What does St. John’s have to lose? Why not go with the guy who is used to not looking the part – just playing his position like an all-time great. When he was a three-time All-American at St. John’s, Mullin looked more like a prep school truant than a master basketball chemist. During his NBA days, at first glance he looked like a staff sergeant in the army, rather than one of the game’s dopest ballers. The kid with the gift from The Planet Brooklyn fooled everybody.
Remember how nasty he was with the original Dream Team and as a deadly member of Run TMC (along with Tim Hardaway and Mitch Richmond) one of the most prolific scoring trios in NBA history? Why wouldn’t Mullin rise above expectations as a coach?
The terms of the agreement were not immediately clear, but Mullin is expected to earn at least $2 million a year with St. John’s, according to another person with knowledge of the deal.
Being able to keep the top NYC recruits at home and sell St. John’s and the snowy NYC winters to warm-weather wunderkinds will be the key to Mullin’s success as a coach. Being that he’s out of touch with the city’s AAU flow and doesn’t have established ties with the new coaches, his first higher as coach shows that he’s serious about penetrating the recruiting market and making an impact.
The Missing Link
Before the St. John’s legend was even officially introduced, he hired recruiting guru Matt Abdelmassih from Iowa State to join his staff.
The 30-year-old Brooklyn native is not only a 2007 St. John’s graduate and one-time team manager, he played a major role in helping the Iowa State Cyclones get back in the March Madness, money-making mix under coach Fred Hoiberg over the last five years.
“It’s surreal,” Abdelmassih said in a phone interview with The NY Post before flying back to New York. “Eight years ago, I was walking around that campus as a student. To be coming to a place I absolutely love is incredible. This is the one job I always said I would come walking back to. I’m honored [Chris] called me to be a part of his staff. I know it’s the start of big things.”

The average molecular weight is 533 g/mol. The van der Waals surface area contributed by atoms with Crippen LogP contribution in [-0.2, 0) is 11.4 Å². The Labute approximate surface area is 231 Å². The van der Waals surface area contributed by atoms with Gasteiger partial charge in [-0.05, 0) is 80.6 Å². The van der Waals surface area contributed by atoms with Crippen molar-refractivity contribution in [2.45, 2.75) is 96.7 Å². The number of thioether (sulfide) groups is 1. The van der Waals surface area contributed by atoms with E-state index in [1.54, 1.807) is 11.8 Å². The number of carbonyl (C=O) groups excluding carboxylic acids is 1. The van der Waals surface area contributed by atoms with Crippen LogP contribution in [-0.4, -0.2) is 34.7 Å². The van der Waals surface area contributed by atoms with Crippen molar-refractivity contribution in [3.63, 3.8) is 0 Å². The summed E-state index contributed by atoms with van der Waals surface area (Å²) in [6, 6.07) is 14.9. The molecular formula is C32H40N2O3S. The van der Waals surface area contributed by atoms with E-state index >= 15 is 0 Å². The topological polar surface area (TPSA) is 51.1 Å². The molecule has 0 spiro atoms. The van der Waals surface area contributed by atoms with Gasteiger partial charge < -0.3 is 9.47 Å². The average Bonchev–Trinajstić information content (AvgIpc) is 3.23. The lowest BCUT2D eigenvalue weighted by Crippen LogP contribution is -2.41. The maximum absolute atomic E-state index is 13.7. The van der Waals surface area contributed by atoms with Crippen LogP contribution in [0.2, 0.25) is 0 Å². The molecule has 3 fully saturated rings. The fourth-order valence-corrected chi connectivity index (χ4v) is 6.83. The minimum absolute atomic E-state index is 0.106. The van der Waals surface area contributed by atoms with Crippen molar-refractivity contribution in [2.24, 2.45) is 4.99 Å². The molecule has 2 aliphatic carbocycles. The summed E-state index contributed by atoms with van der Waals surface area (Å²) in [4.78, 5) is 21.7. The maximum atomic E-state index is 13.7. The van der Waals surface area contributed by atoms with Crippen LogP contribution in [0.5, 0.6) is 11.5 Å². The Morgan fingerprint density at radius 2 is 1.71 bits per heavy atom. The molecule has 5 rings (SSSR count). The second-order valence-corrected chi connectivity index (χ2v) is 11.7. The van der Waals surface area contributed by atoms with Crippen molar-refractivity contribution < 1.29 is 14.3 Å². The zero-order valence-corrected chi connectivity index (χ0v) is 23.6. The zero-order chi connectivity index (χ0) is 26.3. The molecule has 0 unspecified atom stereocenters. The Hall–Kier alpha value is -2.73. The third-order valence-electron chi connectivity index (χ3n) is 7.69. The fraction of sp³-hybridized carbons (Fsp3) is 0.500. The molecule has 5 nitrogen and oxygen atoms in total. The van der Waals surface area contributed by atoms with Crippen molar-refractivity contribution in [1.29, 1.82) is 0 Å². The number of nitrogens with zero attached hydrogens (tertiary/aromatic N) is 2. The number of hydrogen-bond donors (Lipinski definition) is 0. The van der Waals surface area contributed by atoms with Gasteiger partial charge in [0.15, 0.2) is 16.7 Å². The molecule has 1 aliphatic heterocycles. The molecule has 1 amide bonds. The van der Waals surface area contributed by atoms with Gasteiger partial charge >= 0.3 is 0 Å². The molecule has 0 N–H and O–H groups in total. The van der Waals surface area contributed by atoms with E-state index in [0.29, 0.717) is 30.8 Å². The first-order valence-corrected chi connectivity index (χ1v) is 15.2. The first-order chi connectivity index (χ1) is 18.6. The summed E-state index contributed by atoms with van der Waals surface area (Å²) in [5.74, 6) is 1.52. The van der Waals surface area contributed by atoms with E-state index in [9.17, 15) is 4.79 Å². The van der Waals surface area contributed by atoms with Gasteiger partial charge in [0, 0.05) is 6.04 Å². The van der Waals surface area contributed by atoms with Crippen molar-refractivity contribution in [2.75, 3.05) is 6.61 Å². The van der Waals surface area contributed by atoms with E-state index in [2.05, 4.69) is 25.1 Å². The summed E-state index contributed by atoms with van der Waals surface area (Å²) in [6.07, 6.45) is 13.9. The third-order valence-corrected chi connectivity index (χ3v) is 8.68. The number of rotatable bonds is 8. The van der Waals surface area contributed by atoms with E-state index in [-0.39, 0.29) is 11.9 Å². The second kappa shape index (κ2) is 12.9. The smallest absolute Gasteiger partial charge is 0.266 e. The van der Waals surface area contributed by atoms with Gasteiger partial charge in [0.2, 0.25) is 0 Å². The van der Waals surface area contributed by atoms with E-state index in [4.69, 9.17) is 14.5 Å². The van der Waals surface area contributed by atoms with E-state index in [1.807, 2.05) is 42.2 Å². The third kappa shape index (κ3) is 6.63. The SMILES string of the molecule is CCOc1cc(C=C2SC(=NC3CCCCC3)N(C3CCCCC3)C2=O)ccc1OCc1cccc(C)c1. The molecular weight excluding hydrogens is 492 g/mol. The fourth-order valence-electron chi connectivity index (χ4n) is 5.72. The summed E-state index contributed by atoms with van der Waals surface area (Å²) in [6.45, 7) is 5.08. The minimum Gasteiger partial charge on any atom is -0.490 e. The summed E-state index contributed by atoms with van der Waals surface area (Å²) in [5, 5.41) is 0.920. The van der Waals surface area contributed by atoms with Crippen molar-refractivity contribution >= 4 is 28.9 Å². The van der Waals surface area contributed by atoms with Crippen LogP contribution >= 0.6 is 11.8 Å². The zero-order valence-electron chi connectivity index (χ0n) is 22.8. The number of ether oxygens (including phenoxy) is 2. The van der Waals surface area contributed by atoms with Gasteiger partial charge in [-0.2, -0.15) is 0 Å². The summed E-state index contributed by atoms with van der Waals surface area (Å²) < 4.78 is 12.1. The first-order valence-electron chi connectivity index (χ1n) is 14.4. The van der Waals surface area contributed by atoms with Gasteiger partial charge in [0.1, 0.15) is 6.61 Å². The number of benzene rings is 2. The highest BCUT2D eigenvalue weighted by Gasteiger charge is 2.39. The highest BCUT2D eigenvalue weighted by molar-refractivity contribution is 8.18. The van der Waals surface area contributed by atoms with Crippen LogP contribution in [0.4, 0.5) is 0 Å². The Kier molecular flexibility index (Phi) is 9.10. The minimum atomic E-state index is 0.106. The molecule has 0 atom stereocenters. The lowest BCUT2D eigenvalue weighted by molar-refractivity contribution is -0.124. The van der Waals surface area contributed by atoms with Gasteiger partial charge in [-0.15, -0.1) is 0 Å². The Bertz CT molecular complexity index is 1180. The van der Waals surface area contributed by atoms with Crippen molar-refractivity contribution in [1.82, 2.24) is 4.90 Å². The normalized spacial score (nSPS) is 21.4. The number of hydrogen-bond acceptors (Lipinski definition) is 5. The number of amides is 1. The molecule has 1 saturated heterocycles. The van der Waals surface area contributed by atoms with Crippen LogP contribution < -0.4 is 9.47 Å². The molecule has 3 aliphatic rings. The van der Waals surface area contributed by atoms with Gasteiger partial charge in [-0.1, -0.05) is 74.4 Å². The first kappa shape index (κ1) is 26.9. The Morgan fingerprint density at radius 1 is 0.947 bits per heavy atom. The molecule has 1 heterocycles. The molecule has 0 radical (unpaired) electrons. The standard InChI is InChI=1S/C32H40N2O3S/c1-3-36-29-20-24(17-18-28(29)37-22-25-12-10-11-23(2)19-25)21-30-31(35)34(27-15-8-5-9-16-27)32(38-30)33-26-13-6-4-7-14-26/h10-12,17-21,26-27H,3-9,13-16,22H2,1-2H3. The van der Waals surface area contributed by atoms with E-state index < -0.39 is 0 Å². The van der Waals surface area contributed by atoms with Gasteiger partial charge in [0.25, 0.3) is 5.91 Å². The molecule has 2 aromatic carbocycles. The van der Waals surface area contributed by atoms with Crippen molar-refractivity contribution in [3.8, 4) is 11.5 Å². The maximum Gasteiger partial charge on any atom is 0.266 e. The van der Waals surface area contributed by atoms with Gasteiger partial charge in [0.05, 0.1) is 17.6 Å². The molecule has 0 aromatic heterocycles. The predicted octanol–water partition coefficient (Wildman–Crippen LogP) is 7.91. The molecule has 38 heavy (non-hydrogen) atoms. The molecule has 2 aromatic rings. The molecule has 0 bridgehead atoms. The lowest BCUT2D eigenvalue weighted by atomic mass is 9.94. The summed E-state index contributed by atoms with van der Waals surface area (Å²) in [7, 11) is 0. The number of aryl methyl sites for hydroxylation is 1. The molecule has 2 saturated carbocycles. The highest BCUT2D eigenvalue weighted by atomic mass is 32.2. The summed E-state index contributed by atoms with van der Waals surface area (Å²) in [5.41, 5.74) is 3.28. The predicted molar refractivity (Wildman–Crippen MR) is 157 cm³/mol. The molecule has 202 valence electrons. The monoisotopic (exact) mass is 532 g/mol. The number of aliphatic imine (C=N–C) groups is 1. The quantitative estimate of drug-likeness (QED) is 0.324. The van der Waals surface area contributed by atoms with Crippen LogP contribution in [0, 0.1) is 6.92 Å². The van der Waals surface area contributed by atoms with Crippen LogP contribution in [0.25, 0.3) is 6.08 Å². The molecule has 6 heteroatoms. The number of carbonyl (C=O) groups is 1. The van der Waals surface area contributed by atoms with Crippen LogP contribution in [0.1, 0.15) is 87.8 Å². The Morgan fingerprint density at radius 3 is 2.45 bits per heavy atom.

Abdelmassih is a Don in Northeast recruiting circles and is known for his ability to snag impact transfers and his “people” skills are top notch. He was responsible for landing players such as DeAndre Kane, Royce White and Dustin Hogue at Iowa State.
“We want to foster a relationship where the city kids are expected to go to St. John’s,” Abdelmassih said. “In the 1990s, there was that expectation level. That’s what we want to get back to.”
Scout.com national recruiting analyst Evan Daniels called it a “tremendous hire” that gives Mullin’s staff “credibility” on the recruiting front.
“Mullin needed to hire someone with strong connections in the Northeast and he’s getting a guy that can help them in that area,” Daniels said.
I happened to just finish speaking with my Fanalyst sports partner Phife Dawg from A Tribe Called Quest, when the Mullin deal became official. Phife quickly reflected on what Mullin means to St. John’s University and the culture of New York basketball overall.
“ He was white, slow and decent on D, but that shot was money. He just had the clutch gene,” said the hip-hop legend. “Mully was a fearless Brooklyn dude, who buss' many a black ass on the playgrounds of NYC. When you needed a big shot Mullin took it. He’s like the Jerry West of The Big East. Just clutch. Like Eminem, he don’t look the part but he plays it as good as anybody”
That’s all St. Johns needs him to do.